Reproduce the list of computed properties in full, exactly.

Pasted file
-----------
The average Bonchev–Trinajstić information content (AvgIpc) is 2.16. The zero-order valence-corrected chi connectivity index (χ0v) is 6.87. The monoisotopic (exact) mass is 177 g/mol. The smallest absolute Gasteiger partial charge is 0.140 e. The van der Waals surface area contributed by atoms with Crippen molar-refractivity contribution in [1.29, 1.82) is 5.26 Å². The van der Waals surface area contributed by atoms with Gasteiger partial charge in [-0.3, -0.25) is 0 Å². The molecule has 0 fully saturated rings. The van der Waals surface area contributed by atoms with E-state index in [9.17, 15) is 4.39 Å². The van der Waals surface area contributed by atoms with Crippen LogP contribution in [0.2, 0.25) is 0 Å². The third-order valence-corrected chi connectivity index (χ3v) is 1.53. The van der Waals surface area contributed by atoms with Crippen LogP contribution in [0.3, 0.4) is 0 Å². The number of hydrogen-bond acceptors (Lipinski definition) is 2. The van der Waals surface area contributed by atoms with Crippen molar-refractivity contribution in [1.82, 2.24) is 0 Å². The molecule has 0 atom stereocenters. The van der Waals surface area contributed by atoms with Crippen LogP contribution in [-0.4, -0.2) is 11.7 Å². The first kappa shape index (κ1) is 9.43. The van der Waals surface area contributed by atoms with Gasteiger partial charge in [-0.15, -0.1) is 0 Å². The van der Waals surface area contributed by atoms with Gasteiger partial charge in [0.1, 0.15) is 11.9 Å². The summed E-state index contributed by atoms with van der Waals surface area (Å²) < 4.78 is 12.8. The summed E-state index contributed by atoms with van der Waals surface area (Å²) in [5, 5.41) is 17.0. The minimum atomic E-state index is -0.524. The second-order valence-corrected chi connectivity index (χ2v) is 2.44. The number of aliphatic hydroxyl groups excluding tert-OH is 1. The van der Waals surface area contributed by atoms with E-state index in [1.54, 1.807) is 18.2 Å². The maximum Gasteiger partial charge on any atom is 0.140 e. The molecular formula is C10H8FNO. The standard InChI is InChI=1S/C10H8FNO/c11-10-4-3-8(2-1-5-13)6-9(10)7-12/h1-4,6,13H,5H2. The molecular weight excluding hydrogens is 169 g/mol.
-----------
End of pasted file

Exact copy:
The average Bonchev–Trinajstić information content (AvgIpc) is 2.16. The zero-order valence-corrected chi connectivity index (χ0v) is 6.87. The monoisotopic (exact) mass is 177 g/mol. The smallest absolute Gasteiger partial charge is 0.140 e. The van der Waals surface area contributed by atoms with Crippen molar-refractivity contribution in [1.29, 1.82) is 5.26 Å². The van der Waals surface area contributed by atoms with Gasteiger partial charge in [-0.3, -0.25) is 0 Å². The molecule has 0 fully saturated rings. The van der Waals surface area contributed by atoms with E-state index in [9.17, 15) is 4.39 Å². The van der Waals surface area contributed by atoms with Crippen LogP contribution in [0.2, 0.25) is 0 Å². The third-order valence-corrected chi connectivity index (χ3v) is 1.53. The van der Waals surface area contributed by atoms with Crippen LogP contribution in [0.3, 0.4) is 0 Å². The number of hydrogen-bond acceptors (Lipinski definition) is 2. The van der Waals surface area contributed by atoms with Crippen molar-refractivity contribution in [1.82, 2.24) is 0 Å². The molecule has 0 atom stereocenters. The van der Waals surface area contributed by atoms with Crippen LogP contribution in [-0.4, -0.2) is 11.7 Å². The first kappa shape index (κ1) is 9.43. The van der Waals surface area contributed by atoms with Gasteiger partial charge in [-0.15, -0.1) is 0 Å². The van der Waals surface area contributed by atoms with Gasteiger partial charge in [0.1, 0.15) is 11.9 Å². The summed E-state index contributed by atoms with van der Waals surface area (Å²) < 4.78 is 12.8. The summed E-state index contributed by atoms with van der Waals surface area (Å²) in [5, 5.41) is 17.0. The minimum atomic E-state index is -0.524. The second-order valence-corrected chi connectivity index (χ2v) is 2.44. The number of aliphatic hydroxyl groups excluding tert-OH is 1. The van der Waals surface area contributed by atoms with E-state index in [1.54, 1.807) is 18.2 Å². The maximum Gasteiger partial charge on any atom is 0.140 e. The molecular formula is C10H8FNO. The standard InChI is InChI=1S/C10H8FNO/c11-10-4-3-8(2-1-5-13)6-9(10)7-12/h1-4,6,13H,5H2. The molecular weight excluding hydrogens is 169 g/mol.